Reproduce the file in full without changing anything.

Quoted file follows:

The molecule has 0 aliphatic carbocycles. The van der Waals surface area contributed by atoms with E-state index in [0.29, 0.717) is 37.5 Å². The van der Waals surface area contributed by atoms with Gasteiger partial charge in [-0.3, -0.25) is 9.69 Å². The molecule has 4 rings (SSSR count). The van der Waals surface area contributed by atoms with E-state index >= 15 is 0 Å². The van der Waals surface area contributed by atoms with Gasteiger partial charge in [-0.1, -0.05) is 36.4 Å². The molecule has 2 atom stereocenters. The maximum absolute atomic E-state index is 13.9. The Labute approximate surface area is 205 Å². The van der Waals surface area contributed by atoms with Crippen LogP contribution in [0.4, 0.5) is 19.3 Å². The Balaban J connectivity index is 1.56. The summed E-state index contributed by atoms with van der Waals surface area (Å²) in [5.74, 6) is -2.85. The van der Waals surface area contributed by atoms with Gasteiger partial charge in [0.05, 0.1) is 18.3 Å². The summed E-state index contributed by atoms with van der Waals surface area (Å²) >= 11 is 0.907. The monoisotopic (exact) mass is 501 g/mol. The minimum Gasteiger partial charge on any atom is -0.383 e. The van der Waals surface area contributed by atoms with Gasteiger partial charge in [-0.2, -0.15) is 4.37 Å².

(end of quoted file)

The molecule has 0 aliphatic carbocycles. The van der Waals surface area contributed by atoms with E-state index in [0.29, 0.717) is 37.5 Å². The van der Waals surface area contributed by atoms with Gasteiger partial charge in [-0.3, -0.25) is 9.69 Å². The molecule has 4 rings (SSSR count). The van der Waals surface area contributed by atoms with E-state index >= 15 is 0 Å². The van der Waals surface area contributed by atoms with Gasteiger partial charge in [-0.1, -0.05) is 36.4 Å². The molecule has 2 atom stereocenters. The maximum absolute atomic E-state index is 13.9. The Labute approximate surface area is 205 Å². The van der Waals surface area contributed by atoms with Crippen LogP contribution in [0.4, 0.5) is 19.3 Å². The Balaban J connectivity index is 1.56. The summed E-state index contributed by atoms with van der Waals surface area (Å²) in [5.74, 6) is -2.85. The van der Waals surface area contributed by atoms with Gasteiger partial charge in [0.05, 0.1) is 18.3 Å². The summed E-state index contributed by atoms with van der Waals surface area (Å²) >= 11 is 0.907. The monoisotopic (exact) mass is 501 g/mol. The minimum Gasteiger partial charge on any atom is -0.383 e. The van der Waals surface area contributed by atoms with Gasteiger partial charge in [-0.2, -0.15) is 4.37 Å².